Irish Prime Minister Bertie Ahern faces one of the biggest tests of his career when he answers questions in parliament about cash he received in the 1990s.
Mr Ahern says critics will not succeed in driving him from office
Last week Mr Ahern admitted receiving loans worth 50,000 euros (£34,000) from businessmen friends, while he was finance minister, in 1993 and 1994.
Questions are now also being asked about an £8,000 sum he received after a speech in Manchester.
Mr Ahern says he did nothing wrong "in law, in ethics and in relation to tax".
Details of the loans, which Mr Ahern used to pay for his marital separation, were revealed in the Irish Times newspaper last month, which asked why they had not been paid back.
Mr Ahern said the 12 lenders had refused repayment.
But his spokeswoman said at the weekend that he had now sent them cheques, adding interest of 5% per year.
Ireland's opposition parties, Fine Gael and the Labour Party, say the £8,000 payment Mr Ahern received from a group of Irish businessmen after speaking in Manchester in 1994 broke the ministerial code, and could have tax implications.
However, Mr Ahern says he broke no rules because it was not an official dinner and he was not attending in his capacity as finance minister.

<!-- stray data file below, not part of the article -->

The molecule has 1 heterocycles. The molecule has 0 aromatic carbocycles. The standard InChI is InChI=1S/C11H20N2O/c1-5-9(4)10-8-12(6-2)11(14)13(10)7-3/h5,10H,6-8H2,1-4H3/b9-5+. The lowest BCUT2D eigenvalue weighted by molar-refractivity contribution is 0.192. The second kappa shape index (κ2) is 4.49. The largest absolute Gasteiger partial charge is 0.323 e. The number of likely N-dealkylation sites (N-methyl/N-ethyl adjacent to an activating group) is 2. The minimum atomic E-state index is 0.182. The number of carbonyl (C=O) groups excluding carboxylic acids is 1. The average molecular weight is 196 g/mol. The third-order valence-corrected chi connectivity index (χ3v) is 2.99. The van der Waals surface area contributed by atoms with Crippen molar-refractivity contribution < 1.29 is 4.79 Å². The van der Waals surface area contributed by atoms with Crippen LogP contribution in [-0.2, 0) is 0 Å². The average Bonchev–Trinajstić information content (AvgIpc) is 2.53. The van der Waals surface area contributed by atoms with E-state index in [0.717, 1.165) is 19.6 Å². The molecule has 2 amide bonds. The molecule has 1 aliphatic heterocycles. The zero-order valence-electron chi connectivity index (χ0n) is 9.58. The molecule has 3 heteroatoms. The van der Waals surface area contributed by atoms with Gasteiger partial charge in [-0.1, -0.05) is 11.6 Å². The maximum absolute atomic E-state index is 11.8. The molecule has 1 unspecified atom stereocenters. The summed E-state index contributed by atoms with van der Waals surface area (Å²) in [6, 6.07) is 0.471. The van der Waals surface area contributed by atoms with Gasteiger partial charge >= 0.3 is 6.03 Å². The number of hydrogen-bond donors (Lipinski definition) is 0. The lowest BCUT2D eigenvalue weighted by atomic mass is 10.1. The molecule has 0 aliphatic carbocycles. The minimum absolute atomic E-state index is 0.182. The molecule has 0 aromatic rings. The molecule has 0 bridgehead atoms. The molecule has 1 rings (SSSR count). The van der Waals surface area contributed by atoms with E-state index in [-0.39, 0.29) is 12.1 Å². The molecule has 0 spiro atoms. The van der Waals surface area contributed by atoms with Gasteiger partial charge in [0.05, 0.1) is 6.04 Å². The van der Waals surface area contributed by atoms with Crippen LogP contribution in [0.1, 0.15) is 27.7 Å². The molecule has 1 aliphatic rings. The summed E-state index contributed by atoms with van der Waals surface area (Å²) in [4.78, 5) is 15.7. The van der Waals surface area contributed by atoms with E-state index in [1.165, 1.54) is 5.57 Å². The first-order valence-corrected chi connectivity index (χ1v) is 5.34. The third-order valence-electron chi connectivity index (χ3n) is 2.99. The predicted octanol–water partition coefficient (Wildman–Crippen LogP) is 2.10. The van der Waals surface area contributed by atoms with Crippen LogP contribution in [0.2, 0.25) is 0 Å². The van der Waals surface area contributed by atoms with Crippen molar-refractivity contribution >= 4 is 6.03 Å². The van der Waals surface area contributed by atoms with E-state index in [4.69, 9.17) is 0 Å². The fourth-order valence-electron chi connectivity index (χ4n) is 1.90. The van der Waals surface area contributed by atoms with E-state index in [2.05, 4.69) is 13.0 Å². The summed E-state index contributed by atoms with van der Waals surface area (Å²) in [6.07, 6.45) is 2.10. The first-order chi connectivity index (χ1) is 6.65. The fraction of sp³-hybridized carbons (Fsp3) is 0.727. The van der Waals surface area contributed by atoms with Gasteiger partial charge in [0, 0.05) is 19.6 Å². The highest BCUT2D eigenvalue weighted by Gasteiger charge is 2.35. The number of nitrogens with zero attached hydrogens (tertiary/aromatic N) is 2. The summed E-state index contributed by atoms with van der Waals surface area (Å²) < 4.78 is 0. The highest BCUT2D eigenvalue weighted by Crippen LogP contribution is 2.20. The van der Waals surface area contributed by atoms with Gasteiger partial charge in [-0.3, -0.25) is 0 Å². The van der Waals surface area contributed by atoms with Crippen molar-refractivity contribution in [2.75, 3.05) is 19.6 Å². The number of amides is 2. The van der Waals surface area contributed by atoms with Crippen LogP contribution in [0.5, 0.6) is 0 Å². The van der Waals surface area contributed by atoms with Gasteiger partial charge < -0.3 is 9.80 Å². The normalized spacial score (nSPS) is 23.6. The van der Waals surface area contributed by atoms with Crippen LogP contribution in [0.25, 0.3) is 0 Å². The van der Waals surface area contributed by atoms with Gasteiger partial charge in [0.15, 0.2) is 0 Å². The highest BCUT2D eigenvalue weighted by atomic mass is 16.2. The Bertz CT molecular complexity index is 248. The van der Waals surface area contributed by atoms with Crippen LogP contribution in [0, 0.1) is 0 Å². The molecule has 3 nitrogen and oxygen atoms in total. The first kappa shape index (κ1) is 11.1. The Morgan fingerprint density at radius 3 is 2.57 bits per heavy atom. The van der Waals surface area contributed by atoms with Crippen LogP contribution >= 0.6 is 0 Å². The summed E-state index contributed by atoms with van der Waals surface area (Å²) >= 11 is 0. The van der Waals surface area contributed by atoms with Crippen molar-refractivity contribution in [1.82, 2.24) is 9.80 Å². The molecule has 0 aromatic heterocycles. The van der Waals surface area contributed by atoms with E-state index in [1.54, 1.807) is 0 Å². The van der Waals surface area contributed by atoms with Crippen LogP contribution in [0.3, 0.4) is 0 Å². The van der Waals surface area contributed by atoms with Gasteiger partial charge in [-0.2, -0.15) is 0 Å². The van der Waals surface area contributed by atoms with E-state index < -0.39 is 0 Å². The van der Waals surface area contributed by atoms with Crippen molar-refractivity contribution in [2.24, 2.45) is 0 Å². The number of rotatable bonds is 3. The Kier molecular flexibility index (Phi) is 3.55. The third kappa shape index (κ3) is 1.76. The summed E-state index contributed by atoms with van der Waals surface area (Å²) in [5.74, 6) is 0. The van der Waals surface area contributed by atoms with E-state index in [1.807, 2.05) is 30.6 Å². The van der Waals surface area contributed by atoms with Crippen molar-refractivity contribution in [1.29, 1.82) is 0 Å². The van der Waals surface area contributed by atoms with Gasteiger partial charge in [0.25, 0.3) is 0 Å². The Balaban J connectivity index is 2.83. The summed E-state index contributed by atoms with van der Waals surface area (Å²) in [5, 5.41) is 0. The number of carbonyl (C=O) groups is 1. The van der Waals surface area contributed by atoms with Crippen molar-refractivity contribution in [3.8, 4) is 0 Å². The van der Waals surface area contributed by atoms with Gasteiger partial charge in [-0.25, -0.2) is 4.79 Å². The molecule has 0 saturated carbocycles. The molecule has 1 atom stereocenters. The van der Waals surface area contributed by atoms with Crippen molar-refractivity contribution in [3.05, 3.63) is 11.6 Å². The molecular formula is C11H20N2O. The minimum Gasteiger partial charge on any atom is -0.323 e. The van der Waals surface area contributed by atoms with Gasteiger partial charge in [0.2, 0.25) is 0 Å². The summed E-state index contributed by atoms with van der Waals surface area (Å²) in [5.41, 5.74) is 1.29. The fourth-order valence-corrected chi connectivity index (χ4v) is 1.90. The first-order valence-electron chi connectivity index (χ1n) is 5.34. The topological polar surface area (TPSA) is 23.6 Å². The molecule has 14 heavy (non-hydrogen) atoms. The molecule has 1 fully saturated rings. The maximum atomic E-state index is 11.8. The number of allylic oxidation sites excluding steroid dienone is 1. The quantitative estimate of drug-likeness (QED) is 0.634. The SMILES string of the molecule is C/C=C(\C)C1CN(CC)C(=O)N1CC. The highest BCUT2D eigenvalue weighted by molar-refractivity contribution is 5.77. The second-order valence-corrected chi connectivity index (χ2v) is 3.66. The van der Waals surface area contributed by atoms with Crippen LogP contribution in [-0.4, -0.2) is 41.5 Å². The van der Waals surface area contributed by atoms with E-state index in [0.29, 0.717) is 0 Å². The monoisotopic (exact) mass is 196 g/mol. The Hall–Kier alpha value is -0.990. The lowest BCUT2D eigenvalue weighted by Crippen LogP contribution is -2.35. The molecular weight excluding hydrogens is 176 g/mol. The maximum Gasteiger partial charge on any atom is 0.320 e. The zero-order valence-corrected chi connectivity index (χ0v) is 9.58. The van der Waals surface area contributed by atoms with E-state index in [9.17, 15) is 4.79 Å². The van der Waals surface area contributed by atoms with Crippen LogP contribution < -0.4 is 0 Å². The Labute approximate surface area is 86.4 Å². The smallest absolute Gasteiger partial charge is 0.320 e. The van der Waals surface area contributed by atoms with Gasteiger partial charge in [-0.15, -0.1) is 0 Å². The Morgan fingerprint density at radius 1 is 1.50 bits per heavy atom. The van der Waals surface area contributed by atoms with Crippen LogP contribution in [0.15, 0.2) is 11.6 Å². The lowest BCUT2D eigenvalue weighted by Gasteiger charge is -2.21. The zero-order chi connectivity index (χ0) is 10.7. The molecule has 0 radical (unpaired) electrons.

Michael McDowell, the leader of the Progressive Democrats - the junior partner in a coalition government with Mr Ahern's Fianna Fail party - says he wants a "warts and all account" from Mr Ahern when he answers questions in the Dail on Tuesday.
However, he has also signalled his support for the Taioseach, describing him as an honest, decent man.
A general election is due in mid-2007.
"The Irish people have to decide whether they want the government to break up and a person who achieved huge things for Ireland to bow out on this," Mr McDowell has been quoted as saying.
A poll in the Irish Mail on Sunday suggested that 61% of voters thought Mr Ahern should not step down, but 60% thought he should not have accepted cash while criticising others for doing the same.
Mr Ahern provided information about his loans to the Mahon Tribunal on planning corruption, which was then leaked to the media.
In an emotional article published on Sunday in the Irish News of the World, Mr Ahern described the last week as one of the most traumatic in his life, and spoke about "reliving the heartbreak" of his marriage break-up.
"The people who are pushing this story have one objective in mind. They want to drive me from office. They will not succeed," he said.